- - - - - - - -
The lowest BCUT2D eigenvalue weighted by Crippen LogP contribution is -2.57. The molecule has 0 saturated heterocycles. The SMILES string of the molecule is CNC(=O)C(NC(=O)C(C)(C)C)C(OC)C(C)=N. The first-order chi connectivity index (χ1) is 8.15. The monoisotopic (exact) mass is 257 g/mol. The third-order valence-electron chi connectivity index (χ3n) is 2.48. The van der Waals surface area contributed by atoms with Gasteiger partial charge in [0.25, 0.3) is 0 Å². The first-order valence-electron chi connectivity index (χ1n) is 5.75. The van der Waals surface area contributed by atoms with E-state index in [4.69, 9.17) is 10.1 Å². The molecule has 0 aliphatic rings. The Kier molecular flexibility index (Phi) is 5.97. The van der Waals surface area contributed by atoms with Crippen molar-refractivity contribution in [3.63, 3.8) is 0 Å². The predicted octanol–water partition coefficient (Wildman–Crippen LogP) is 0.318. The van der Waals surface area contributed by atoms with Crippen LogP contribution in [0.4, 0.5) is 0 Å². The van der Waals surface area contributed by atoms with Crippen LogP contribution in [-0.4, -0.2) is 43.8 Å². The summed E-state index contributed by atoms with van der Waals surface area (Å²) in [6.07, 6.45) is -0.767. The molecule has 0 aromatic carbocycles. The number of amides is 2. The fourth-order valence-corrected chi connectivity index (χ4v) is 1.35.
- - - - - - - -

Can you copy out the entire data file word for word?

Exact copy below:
The lowest BCUT2D eigenvalue weighted by Crippen LogP contribution is -2.57. The molecule has 0 saturated heterocycles. The SMILES string of the molecule is CNC(=O)C(NC(=O)C(C)(C)C)C(OC)C(C)=N. The first-order chi connectivity index (χ1) is 8.15. The monoisotopic (exact) mass is 257 g/mol. The third-order valence-electron chi connectivity index (χ3n) is 2.48. The van der Waals surface area contributed by atoms with Gasteiger partial charge in [0.25, 0.3) is 0 Å². The first-order valence-electron chi connectivity index (χ1n) is 5.75. The van der Waals surface area contributed by atoms with E-state index in [4.69, 9.17) is 10.1 Å². The molecule has 0 aliphatic rings. The Kier molecular flexibility index (Phi) is 5.97. The van der Waals surface area contributed by atoms with Crippen molar-refractivity contribution in [3.63, 3.8) is 0 Å². The predicted octanol–water partition coefficient (Wildman–Crippen LogP) is 0.318. The van der Waals surface area contributed by atoms with Crippen LogP contribution in [0.4, 0.5) is 0 Å². The van der Waals surface area contributed by atoms with Crippen LogP contribution in [-0.4, -0.2) is 43.8 Å². The summed E-state index contributed by atoms with van der Waals surface area (Å²) in [6.07, 6.45) is -0.767. The molecule has 0 aromatic carbocycles. The number of amides is 2. The fourth-order valence-corrected chi connectivity index (χ4v) is 1.35.